Fuel, whose capacity was 4,860 US gallons, was introduced at the starboard wing’s outer leading edge, with additional points on the actual surface. Oil capacity was 11.9 US gallons.
The Mercure 100 rested on a hydraulically-operated, twin-wheeled undercarriage consisting of Kleber-Colombes tires, Messier-Hispano wheels, oleo-pneumatic shock absorbers, Messier-Hispano brakes, and antiskid units. The nose gear, whose tire size was 30 x 8.8 and whose pressure was 123 psi, was steerable and retracted forward. The main gear, whose tire size was 46 x 16 and whose pressure was 141 psi, retracted laterally into wing and fuselage wheel well fairings. The undercarriage could be manually extended during hydraulic failure conditions.
Nose wheel steering and track enabled the aircraft to be turned 180 degrees on the ground on a 70-foot-wide surface.
Entry was provided by 71-by-33-inch forward and aft, port side doors, the first of which standardly featured an extendible, lighted, handrail-provisioned airstair and the second of which could be optionally so equipped. The forward and aft, starboard-side galley servicing counterparts respectively measured 71-by-33- and 65-by-33-inches. Four 39.4-by 20-inch overwing emergency exits, two on each side, facilitated egress.
Although the Mercure 100 was standardly operated by a two-person crew, two additional observer seats were provided. Vision was through two forward and four side windows, as well as two eyebrow panes. Incorporating technology designed for Dassault-Breguet’s famous fighters, it was provisioned with a head-up display, reducing the time between sky scanning and instrument monitoring for more immediate control and corrective action, if required.
Three 3,000-psi independent hydraulic systems powered the primary and secondary flight controls. The first two, driven by Abex engine-driven pumps, powered the leading edge slats, the trailing edge flaps, the spoilers, the tailplane, the nose wheel steering, the undercarriage, and the brakes. The third, powered by a Vickers electrically-driven pump, provided backup power for ailerons, the elevators, and the rudder.
The 83.7-foot-long, 11.11-foot-wide, and 7-foot, 2.75-inch high cabin, with an 882-square-foot floor area and 5,717-cubic-foot volume, was both wider and longer than that of any twin-jet up to that time and thus facilitated numerous class divisions and seat pitches and densities. This flexibility was further provisioned by its rectangular, closely-spaced, polarized, light filtering passenger windows and the four forward and aft access doors.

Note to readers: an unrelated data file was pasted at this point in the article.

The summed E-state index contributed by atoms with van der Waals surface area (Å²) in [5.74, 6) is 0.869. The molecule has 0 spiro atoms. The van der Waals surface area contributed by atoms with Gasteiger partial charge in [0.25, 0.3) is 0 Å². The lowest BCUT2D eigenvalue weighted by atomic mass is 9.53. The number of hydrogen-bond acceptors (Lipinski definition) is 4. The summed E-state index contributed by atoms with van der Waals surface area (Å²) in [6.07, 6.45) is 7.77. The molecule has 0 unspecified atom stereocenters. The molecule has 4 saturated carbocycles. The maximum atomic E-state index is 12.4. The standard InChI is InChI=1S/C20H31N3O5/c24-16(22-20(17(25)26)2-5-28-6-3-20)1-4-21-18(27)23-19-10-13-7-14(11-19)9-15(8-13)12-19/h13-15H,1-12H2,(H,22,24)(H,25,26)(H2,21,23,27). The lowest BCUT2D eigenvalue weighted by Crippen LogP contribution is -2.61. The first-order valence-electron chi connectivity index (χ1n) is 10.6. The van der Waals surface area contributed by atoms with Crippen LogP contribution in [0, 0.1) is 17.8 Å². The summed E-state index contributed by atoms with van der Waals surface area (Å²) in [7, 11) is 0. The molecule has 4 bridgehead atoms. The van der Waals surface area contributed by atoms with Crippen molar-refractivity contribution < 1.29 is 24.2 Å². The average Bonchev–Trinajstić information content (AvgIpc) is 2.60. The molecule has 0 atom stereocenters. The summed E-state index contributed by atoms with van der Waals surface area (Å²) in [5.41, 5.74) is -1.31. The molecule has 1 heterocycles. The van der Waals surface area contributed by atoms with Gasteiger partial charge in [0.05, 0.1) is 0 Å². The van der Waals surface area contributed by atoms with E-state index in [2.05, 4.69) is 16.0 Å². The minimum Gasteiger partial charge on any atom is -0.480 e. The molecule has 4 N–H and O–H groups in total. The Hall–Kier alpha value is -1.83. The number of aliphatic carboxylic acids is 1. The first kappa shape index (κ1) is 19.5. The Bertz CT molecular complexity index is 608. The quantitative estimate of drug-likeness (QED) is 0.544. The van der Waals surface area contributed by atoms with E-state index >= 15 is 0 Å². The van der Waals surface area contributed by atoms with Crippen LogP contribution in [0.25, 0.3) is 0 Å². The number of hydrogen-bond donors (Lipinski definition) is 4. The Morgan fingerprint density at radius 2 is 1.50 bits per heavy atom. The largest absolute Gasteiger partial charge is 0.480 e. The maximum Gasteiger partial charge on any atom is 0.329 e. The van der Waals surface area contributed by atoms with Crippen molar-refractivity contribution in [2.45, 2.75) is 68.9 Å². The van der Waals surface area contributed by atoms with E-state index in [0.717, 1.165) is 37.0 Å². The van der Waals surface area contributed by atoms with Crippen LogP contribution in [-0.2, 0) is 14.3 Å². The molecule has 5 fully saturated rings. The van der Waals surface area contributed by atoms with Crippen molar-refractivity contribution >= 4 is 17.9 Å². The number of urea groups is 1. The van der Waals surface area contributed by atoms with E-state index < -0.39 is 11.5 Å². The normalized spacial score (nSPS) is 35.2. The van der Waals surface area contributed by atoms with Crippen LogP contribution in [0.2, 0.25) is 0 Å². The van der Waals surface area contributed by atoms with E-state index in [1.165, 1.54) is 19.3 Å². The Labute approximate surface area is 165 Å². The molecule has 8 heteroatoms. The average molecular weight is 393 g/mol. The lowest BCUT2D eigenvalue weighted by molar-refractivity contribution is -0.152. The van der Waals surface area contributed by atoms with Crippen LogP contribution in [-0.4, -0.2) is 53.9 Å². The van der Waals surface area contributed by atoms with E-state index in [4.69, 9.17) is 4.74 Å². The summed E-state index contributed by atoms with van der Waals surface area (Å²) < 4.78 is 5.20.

Originally outfitted with a wide cabin look, it featured a flat ceiling with recessed, diffused lighting; individual, upward-opening overhead storage compartments for carry-on luggage; and paneled sidewalls. Galleys, lavatories, and garment closets could be installed in 11 locations. The galleys themselves could be simply or extensively provisioned with ovens, refrigeration units, coffee makers, storage compartments, counters, waste receptacles, and meal and beverage carts, and could serve anything from an aperitif to a hot meal appropriate to the time of day. Installation and the number of units included the forward, right side (two units), the forward, left side behind the passenger door (two units), the aft, right side ahead of the servicing door (two units), the aft, left side ahead of the passenger door (one unit), and the aft, right side behind the servicing door (one unit).
Lavatories, which standardly consisted of a lockable door, a chrome sink and counter, dispensers for tissues, cups, and toilet paper, a lighted mirror, and a recirculating toilet, could equally be installed in a number of locations, including on the forward, right side behind the servicing door; on the forward, left side behind the passenger door; on the aft, left side before the passenger door; on the aft, left side behind the passenger door; and on the aft, right side behind the servicing door.
Garment storage closets could also be installed in seven forward and aft locations.
Seating densities, configurations, upholstery, color, and design, like galley, lavatory, and garment closet locations, varied according to customer specification, but each seat itself was provisioned with a seatbelt, an ashtray, a pull-down tray table, and a literature pocket. Each also reclined.
A dual-class, 120-passenger arrangement entailed 12 four-abreast first class seats at a 38-inch pitch, their pairs spanning 54 inches in width and thus permitting a 31-inch aisle, and 108 six-abreast coach ones at a 34-inch pitch, their triples spanning 61 inches and the resultant aisle measuring 17 inches in width.
A dual-class, 132-passenger configuration entailed 12 first class seats at a 38-inch pitch and 120 at a 34-inch one, but the additional capacity was achieved by either relocating or removing some galley, lavatory, and/or garment storage closet facilities.
An international, single-class arrangement entailed 135 to 140 six-abreast seats at a 34-inch pitch, while its single-class domestic counterpart increased the capacity to 150 at a 32-inch pitch. The type’s maximum single-class capacity was 162 at a 30-inch pitch, which was 32 more than the comparable 737-200’s and 23 more than either the Caravelle 12’s or the DC-9-50’s.